Website project management: how to do it like a pro

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Website project management

Website project management
Does the thought of commissioning your company’s new site full you with dread? Good. This is a sensible reaction and we’d like to help you. There is a lot to get right and so much that can easily go wrong but not to worry, as an integrated marketing agency that specialises in digital strategy, we’ve got the chops to guide you on your website project management adventure.
 
Like any good adventure, you’ll need a (site)map, a target, clear objectives and some expert side-kicks (we do SEO really well). And before we get going, it’s only fair to tell you that once you get started there’s no looking back. The thing about website project management is that it’s not a one-off endeavour – the work doesn’t stop once your site goes live – it’s a constant journey of testing, checking and adapting.
 
Ready? Let’s go.
 

1. Know your audience

You’re not building a website for your CEO, you’re building it for your customers (or potential customers). The better you know them, the more relevant and commercially successful your site will be. Create a persona for each of your target audiences that embodies their buying habits, interests, online activity, media engagement, likes and dislikes. Find out what issues they need help with; these will inform your website’s design and content.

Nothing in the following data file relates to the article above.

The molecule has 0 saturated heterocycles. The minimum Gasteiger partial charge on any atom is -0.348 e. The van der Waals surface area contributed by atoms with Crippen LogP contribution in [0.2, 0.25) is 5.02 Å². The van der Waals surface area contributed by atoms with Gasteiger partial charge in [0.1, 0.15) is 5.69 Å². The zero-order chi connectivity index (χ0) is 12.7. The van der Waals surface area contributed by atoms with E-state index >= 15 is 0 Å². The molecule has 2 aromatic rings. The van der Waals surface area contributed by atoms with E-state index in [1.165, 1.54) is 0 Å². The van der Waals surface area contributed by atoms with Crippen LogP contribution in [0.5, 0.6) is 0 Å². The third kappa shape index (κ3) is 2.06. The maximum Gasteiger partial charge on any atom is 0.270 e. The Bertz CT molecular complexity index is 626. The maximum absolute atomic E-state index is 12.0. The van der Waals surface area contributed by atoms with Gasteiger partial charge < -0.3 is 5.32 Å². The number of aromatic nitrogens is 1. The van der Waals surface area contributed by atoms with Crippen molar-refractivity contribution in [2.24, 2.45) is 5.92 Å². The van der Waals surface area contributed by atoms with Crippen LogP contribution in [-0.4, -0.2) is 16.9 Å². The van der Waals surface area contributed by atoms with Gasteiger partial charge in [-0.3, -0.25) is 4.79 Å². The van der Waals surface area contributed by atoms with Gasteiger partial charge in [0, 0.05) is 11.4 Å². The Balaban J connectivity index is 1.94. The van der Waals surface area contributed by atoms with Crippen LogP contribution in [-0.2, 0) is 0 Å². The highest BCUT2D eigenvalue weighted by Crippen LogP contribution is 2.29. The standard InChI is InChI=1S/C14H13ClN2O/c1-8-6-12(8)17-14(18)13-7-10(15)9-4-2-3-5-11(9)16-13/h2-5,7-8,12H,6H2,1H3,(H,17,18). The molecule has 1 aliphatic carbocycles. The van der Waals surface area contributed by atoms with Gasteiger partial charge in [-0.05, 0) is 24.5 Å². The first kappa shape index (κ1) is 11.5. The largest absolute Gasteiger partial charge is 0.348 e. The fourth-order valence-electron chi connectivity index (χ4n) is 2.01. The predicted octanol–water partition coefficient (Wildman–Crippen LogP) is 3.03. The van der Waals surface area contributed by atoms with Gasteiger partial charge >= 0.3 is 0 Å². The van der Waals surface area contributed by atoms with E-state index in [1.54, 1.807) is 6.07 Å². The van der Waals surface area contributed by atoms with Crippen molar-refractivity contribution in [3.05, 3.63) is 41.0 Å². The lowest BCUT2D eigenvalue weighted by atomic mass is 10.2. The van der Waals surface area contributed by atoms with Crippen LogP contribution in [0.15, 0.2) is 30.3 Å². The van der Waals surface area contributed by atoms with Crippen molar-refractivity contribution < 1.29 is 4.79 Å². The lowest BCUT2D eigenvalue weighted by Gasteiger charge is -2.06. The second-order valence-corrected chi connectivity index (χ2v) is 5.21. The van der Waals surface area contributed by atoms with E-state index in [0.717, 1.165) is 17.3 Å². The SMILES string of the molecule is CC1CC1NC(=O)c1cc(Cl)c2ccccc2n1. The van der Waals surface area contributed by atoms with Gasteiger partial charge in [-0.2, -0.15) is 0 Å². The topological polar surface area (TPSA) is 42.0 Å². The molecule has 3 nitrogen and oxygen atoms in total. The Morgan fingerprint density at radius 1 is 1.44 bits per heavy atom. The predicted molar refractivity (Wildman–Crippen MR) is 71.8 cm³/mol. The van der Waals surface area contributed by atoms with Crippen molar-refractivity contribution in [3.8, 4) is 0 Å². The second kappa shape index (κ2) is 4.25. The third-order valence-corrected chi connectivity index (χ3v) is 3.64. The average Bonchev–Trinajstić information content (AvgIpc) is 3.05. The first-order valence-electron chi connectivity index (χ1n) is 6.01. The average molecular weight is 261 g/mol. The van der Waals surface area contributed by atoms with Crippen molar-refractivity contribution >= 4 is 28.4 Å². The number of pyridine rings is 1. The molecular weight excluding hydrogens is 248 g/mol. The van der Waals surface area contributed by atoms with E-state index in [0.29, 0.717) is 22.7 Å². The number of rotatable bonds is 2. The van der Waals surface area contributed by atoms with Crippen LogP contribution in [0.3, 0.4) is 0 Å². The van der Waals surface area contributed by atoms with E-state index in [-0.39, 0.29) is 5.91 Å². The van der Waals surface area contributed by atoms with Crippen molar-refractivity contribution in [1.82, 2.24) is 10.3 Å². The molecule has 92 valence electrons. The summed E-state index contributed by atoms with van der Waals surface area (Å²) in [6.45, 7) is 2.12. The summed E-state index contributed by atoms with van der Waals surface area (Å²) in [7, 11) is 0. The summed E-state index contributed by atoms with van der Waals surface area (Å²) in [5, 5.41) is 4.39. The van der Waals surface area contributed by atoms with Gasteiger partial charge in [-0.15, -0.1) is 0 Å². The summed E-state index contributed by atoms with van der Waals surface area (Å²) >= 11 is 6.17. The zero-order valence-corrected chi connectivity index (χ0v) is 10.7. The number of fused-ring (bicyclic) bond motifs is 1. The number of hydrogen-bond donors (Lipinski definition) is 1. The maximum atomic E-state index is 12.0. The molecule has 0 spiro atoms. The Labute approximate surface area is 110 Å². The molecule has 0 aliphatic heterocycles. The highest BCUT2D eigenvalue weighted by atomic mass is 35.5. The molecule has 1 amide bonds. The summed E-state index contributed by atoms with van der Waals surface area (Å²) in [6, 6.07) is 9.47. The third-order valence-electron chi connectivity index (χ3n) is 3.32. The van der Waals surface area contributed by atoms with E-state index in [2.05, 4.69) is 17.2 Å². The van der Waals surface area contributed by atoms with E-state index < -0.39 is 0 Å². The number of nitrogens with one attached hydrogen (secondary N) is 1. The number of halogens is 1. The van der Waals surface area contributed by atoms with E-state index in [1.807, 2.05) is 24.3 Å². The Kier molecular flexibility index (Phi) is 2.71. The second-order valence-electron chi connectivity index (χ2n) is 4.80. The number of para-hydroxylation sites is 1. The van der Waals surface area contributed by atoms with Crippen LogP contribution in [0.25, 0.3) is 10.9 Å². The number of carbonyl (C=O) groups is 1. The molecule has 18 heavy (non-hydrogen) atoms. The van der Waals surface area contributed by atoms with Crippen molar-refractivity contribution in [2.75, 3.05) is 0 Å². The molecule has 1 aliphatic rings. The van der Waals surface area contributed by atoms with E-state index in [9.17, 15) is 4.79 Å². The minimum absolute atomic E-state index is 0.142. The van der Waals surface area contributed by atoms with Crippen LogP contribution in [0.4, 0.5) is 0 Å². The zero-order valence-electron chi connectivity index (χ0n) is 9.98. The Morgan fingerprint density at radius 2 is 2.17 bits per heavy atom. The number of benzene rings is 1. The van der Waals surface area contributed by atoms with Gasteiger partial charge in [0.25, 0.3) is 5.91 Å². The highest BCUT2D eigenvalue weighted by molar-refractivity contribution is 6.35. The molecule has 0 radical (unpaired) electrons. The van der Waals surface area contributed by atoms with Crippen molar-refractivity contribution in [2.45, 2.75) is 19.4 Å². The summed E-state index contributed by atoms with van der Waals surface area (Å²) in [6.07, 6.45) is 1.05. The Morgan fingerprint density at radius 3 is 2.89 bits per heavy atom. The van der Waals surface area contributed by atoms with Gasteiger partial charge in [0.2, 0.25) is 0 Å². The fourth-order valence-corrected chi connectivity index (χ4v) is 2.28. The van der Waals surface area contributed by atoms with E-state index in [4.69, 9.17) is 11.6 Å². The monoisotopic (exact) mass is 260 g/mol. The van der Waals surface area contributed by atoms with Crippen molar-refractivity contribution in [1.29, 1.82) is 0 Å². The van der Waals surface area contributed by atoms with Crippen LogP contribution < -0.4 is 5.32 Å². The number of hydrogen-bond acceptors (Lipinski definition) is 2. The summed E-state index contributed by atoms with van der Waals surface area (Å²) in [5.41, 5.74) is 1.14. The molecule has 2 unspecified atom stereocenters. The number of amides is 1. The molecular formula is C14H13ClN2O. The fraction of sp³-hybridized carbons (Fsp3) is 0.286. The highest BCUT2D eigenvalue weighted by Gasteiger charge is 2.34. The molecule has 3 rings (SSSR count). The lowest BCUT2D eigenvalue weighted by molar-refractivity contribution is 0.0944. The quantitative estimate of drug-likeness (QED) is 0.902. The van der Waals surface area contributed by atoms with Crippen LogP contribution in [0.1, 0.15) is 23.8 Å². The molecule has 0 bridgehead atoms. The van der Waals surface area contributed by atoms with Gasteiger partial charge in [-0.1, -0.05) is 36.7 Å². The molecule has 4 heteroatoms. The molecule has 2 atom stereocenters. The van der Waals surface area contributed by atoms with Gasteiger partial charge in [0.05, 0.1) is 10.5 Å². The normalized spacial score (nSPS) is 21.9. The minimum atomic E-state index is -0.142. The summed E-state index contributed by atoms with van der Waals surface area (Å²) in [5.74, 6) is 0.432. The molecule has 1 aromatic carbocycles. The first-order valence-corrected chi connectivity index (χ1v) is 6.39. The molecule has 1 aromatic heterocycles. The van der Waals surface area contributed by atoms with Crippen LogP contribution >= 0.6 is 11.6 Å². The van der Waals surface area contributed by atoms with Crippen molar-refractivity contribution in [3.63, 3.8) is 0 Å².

2. Set your objectives

It’s always tempting to skip through the pre-production on any job, especially when deadlines are looming and bosses are getting tetchy. Don’t. Sit down and work out what you want your website to do. What problem does it need to solve? What results does it need to achieve? These clearly defined goals will give your project a solid backbone that makes the actual website build a far easier and quicker process.


3. Write your brief (and write it well)

Don’t leave your developers and designers trying to guess what you’re after. The more information you give them, the more likely you’ll get what you want. Keep the following questions in mind when writing your brief and you’ll be far happier with what your agency delivers.
 
What is the look and feel you’re going for? What other websites do you like and why? Who is your audience? What do you want your site to achieve? What are your SEO requirements? Do you have a library of approved images? What page templates do you need? Which CMS are you considering?